John Locke disagreed with the concept of full paternal power. He believed that power over children should be shared equally between the two parents and not all on the father, he calls this concept parental power rather than paternal power. He also says this power is a temporary jurisdiction over children that they grow out of when they become adults. Locke writes that age brings both freedom and rationality.

Thomas Hobbes


Hobbes was born on April 15th, 1588 and died on December 4th, 1679. Hobbes' father was a clergyman in a very small and poor village parish and was convicted for crimes against the church. This likely made Hobbes' anticlerical tendencies even stronger the they already were[15]. Hobbes attended Oxford and one of the things he wrote about his time there was that he preferred to read about explorations and the discovery of new land rather than Aristotelian logic and physics[15]. Directly after Hobbes graduated he was hired as a tutor for William Cavendish, a very rich land owner who had been made a baron in 1605 and was to become the first earl of Devonshire in 1618[15]. Hobbes taught the William Cavendish's son who was also named William Cavendish and who would become the second earl of Devonshire. During his time with the Cavendish family, Hobbes acquired intellectual interests in politics and natural science. Later on in his life Hobbes fled to Paris as did many other Royalists during the English Civil War which led him to write and publish his famous work Leviathan[15].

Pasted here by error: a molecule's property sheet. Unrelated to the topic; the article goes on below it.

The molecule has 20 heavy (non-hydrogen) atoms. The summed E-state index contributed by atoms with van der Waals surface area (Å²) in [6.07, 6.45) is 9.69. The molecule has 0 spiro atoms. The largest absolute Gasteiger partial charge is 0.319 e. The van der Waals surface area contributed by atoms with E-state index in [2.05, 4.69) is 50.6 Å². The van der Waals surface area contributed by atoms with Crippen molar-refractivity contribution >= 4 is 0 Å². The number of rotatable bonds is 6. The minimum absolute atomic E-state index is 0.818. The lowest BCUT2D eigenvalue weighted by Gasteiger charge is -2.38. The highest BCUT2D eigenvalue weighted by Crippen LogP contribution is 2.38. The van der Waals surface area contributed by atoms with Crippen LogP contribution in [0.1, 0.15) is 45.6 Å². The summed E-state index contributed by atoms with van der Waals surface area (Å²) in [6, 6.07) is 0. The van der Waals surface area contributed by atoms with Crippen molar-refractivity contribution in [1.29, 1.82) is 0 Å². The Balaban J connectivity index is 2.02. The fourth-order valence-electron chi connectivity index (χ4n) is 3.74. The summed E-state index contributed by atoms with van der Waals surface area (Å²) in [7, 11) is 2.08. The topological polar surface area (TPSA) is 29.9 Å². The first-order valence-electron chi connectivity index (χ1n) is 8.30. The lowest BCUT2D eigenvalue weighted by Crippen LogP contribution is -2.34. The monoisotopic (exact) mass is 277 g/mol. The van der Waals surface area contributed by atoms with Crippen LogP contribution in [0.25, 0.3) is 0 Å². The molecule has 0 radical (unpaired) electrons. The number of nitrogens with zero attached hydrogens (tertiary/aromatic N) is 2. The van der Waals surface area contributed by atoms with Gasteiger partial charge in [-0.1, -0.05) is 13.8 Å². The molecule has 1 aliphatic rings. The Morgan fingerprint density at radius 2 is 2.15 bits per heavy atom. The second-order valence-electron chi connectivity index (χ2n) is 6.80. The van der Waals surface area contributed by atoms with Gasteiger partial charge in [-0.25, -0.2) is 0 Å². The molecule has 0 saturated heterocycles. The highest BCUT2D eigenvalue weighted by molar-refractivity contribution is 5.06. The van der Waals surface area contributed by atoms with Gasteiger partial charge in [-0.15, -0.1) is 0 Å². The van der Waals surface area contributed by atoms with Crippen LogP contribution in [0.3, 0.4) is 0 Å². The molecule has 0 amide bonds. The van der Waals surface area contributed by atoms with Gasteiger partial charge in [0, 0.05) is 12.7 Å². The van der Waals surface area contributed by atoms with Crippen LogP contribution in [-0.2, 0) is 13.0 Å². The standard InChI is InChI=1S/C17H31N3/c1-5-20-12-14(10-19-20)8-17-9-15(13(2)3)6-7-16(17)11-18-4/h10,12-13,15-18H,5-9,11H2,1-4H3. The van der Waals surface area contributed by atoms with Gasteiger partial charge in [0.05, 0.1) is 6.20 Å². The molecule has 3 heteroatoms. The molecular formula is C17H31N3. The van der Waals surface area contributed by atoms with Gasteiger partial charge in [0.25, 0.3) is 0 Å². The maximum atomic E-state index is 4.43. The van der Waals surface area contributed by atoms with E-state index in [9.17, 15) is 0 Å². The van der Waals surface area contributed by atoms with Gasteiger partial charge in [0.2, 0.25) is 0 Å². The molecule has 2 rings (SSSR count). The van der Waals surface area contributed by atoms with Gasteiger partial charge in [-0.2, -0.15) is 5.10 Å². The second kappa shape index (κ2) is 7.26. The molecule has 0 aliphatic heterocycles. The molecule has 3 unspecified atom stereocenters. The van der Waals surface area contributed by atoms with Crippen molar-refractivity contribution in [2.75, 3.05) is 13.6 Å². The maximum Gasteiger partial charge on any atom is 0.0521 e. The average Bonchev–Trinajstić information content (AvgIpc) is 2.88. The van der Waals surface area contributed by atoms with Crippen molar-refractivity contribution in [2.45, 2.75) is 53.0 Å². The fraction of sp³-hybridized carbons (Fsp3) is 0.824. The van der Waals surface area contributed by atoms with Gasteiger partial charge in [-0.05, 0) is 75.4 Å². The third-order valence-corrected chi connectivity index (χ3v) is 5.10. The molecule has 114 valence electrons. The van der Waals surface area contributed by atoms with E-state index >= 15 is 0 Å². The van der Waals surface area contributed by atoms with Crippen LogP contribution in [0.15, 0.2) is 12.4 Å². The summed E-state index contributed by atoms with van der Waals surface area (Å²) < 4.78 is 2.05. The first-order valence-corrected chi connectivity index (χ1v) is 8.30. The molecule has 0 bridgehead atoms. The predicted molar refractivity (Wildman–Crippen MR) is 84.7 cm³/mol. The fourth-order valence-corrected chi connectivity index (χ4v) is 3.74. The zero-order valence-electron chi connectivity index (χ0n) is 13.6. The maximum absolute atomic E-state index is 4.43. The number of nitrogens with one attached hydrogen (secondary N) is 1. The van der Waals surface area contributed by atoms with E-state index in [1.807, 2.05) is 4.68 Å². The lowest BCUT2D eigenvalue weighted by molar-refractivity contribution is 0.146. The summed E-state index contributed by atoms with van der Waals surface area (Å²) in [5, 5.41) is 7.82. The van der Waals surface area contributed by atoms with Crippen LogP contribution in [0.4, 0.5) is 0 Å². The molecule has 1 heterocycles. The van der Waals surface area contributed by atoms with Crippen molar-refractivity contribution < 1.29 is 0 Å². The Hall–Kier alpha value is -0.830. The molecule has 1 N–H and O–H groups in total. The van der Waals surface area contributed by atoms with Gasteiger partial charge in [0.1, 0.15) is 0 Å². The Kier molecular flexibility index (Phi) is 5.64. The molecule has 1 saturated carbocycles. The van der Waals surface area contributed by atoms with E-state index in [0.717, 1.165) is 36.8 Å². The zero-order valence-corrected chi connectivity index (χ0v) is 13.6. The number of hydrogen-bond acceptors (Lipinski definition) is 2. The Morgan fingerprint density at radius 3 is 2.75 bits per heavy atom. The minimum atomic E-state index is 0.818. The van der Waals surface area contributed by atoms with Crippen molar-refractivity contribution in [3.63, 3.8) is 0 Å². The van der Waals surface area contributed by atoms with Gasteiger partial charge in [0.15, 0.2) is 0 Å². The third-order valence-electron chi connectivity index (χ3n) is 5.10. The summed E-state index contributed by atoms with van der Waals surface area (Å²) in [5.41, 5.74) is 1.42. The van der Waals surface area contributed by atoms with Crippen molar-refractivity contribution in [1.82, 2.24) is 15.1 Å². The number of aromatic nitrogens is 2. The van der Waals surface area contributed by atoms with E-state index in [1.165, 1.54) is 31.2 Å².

Political Theory

Leviathan by Thomas Hobbes

Although he lived during the same time as John Locke, Thomas Hobbes's ideas were essentially opposite of the ideas and beliefs of Locke's. Hobbes was a royalist who supported a monarchy, where Locke, as stated above, disapproved of an absolute monarchy. Hobbes's writings in Leviathan, which was published in 1651, aim to show his perspective on the type of government that will create a civil and peaceful society. The text itself is split into four different sections: of man, of commonwealth, of a christian commonwealth, and of the kingdom of darkness. The first part of the book, "of man", contains most of the main points of his philosophical argument and the other three parts attempt to strengthen his arguments by extending them and further clarifying them.

The majority of Book I is concerned with human nature and Hobbes's beliefs about science and the mind. Later on in the book, in Chapter 10 titled "Of Power, Worth, Dignity, Honor, and Worthiness" Hobbes writes about the concept of power and humans drive to achieve power. He writes, "The power of a man, (to take it universally,) is his present means, to obtain some future apparent good. And is either original or instrumental" [16]. He splits power into two categories, natural (original) and instrumental. Natural power is obtained from the "faculties of body, or mind" [17] where strength and art are examples of natural power. Instrumental power is power that is acquired from the use of a persons faculties. Wealth, friends, and reputation are examples of instrumental power. He described the worth or value of a man as being how much power that individual has. Dignity is defined as the publicly recognized worth of a man. Also, a person of high worth is considered honorable and a person of low worth is considered dishonorable, according to Hobbes.